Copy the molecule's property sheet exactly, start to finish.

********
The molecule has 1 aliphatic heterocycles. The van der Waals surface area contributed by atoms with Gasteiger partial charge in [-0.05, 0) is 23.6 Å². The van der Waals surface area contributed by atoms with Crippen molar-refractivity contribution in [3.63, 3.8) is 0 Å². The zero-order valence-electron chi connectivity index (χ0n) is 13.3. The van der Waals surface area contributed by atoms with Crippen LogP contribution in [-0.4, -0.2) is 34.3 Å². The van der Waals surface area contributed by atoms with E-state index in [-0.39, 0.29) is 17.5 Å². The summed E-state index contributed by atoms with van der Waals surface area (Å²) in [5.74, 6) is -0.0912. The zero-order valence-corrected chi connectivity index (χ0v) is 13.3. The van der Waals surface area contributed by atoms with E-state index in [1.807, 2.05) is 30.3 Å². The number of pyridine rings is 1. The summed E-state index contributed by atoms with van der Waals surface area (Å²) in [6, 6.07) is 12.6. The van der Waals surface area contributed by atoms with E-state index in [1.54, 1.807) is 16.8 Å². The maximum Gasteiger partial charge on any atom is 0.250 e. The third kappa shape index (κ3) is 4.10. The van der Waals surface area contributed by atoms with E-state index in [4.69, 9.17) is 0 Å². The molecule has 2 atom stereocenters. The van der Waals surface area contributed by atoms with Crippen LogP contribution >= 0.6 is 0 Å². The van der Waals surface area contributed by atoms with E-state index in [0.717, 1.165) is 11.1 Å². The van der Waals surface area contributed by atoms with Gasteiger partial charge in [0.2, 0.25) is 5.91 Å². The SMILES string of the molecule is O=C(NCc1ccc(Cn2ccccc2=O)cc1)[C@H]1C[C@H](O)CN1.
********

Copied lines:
The molecule has 1 aliphatic heterocycles. The van der Waals surface area contributed by atoms with Gasteiger partial charge in [-0.05, 0) is 23.6 Å². The van der Waals surface area contributed by atoms with Crippen molar-refractivity contribution in [3.63, 3.8) is 0 Å². The zero-order valence-electron chi connectivity index (χ0n) is 13.3. The van der Waals surface area contributed by atoms with Crippen LogP contribution in [-0.4, -0.2) is 34.3 Å². The van der Waals surface area contributed by atoms with E-state index in [-0.39, 0.29) is 17.5 Å². The summed E-state index contributed by atoms with van der Waals surface area (Å²) in [5.74, 6) is -0.0912. The zero-order valence-corrected chi connectivity index (χ0v) is 13.3. The van der Waals surface area contributed by atoms with E-state index in [1.807, 2.05) is 30.3 Å². The number of pyridine rings is 1. The summed E-state index contributed by atoms with van der Waals surface area (Å²) in [6, 6.07) is 12.6. The van der Waals surface area contributed by atoms with E-state index in [1.54, 1.807) is 16.8 Å². The maximum Gasteiger partial charge on any atom is 0.250 e. The third kappa shape index (κ3) is 4.10. The van der Waals surface area contributed by atoms with E-state index in [4.69, 9.17) is 0 Å². The molecule has 2 atom stereocenters. The van der Waals surface area contributed by atoms with Crippen LogP contribution >= 0.6 is 0 Å². The van der Waals surface area contributed by atoms with E-state index in [0.717, 1.165) is 11.1 Å². The van der Waals surface area contributed by atoms with Gasteiger partial charge in [0.2, 0.25) is 5.91 Å². The SMILES string of the molecule is O=C(NCc1ccc(Cn2ccccc2=O)cc1)[C@H]1C[C@H](O)CN1.